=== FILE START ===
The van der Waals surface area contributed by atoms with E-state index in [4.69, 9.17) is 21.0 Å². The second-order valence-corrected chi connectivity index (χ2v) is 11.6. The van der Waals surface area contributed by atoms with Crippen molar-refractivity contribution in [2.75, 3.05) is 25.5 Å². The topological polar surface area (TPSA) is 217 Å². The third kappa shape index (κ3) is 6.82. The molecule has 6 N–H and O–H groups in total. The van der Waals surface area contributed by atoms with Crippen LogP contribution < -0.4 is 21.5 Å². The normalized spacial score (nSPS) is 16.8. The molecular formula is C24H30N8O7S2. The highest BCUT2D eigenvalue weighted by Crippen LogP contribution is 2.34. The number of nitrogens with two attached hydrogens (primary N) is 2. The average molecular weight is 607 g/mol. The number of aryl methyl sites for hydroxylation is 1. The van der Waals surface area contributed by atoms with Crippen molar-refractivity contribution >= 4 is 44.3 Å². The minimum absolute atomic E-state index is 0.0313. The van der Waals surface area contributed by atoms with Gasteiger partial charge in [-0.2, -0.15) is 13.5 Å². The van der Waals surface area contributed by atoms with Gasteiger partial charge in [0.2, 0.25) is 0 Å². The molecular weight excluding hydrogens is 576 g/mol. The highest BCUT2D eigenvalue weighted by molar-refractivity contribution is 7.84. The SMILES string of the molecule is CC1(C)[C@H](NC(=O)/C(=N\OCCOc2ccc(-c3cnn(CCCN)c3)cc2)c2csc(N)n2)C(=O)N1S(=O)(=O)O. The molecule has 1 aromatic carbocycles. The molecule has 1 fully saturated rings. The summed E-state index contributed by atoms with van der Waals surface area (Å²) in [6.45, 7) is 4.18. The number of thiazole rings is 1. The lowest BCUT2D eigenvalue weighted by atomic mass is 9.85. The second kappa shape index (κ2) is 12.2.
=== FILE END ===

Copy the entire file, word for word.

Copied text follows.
The van der Waals surface area contributed by atoms with E-state index in [4.69, 9.17) is 21.0 Å². The second-order valence-corrected chi connectivity index (χ2v) is 11.6. The van der Waals surface area contributed by atoms with Crippen molar-refractivity contribution in [2.75, 3.05) is 25.5 Å². The topological polar surface area (TPSA) is 217 Å². The third kappa shape index (κ3) is 6.82. The molecule has 6 N–H and O–H groups in total. The van der Waals surface area contributed by atoms with Crippen LogP contribution < -0.4 is 21.5 Å². The normalized spacial score (nSPS) is 16.8. The molecular formula is C24H30N8O7S2. The highest BCUT2D eigenvalue weighted by Crippen LogP contribution is 2.34. The number of nitrogens with two attached hydrogens (primary N) is 2. The average molecular weight is 607 g/mol. The number of aryl methyl sites for hydroxylation is 1. The van der Waals surface area contributed by atoms with Crippen molar-refractivity contribution >= 4 is 44.3 Å². The minimum absolute atomic E-state index is 0.0313. The van der Waals surface area contributed by atoms with Gasteiger partial charge in [-0.2, -0.15) is 13.5 Å². The van der Waals surface area contributed by atoms with Gasteiger partial charge in [0.2, 0.25) is 0 Å². The molecular weight excluding hydrogens is 576 g/mol. The highest BCUT2D eigenvalue weighted by molar-refractivity contribution is 7.84. The SMILES string of the molecule is CC1(C)[C@H](NC(=O)/C(=N\OCCOc2ccc(-c3cnn(CCCN)c3)cc2)c2csc(N)n2)C(=O)N1S(=O)(=O)O. The molecule has 1 aromatic carbocycles. The molecule has 1 fully saturated rings. The summed E-state index contributed by atoms with van der Waals surface area (Å²) in [6.45, 7) is 4.18. The number of thiazole rings is 1. The lowest BCUT2D eigenvalue weighted by atomic mass is 9.85. The second kappa shape index (κ2) is 12.2.